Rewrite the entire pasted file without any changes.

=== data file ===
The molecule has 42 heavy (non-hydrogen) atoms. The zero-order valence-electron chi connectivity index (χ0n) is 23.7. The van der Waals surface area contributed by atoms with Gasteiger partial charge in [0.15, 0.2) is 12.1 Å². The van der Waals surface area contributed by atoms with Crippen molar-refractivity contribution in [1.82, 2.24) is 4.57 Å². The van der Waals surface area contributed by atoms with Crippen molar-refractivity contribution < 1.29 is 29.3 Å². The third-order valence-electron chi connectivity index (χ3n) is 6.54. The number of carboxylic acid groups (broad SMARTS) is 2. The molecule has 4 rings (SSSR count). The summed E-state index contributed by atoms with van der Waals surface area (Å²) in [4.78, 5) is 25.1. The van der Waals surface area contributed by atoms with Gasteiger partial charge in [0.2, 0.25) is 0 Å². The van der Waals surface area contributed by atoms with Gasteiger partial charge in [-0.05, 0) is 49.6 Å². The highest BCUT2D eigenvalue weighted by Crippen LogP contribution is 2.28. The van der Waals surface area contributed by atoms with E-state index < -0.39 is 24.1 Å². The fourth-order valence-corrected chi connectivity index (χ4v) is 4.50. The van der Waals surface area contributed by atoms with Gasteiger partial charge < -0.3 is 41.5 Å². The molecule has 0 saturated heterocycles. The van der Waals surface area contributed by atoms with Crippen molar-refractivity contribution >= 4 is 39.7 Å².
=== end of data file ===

The molecule has 42 heavy (non-hydrogen) atoms. The zero-order valence-electron chi connectivity index (χ0n) is 23.7. The van der Waals surface area contributed by atoms with Gasteiger partial charge in [0.15, 0.2) is 12.1 Å². The van der Waals surface area contributed by atoms with Crippen molar-refractivity contribution in [1.82, 2.24) is 4.57 Å². The van der Waals surface area contributed by atoms with Crippen molar-refractivity contribution < 1.29 is 29.3 Å². The third-order valence-electron chi connectivity index (χ3n) is 6.54. The number of carboxylic acid groups (broad SMARTS) is 2. The molecule has 4 rings (SSSR count). The summed E-state index contributed by atoms with van der Waals surface area (Å²) in [4.78, 5) is 25.1. The van der Waals surface area contributed by atoms with Gasteiger partial charge in [0.2, 0.25) is 0 Å². The van der Waals surface area contributed by atoms with Gasteiger partial charge in [-0.05, 0) is 49.6 Å². The highest BCUT2D eigenvalue weighted by Crippen LogP contribution is 2.28. The van der Waals surface area contributed by atoms with E-state index < -0.39 is 24.1 Å². The fourth-order valence-corrected chi connectivity index (χ4v) is 4.50. The van der Waals surface area contributed by atoms with Gasteiger partial charge < -0.3 is 41.5 Å². The molecule has 0 saturated heterocycles. The van der Waals surface area contributed by atoms with Crippen molar-refractivity contribution >= 4 is 39.7 Å².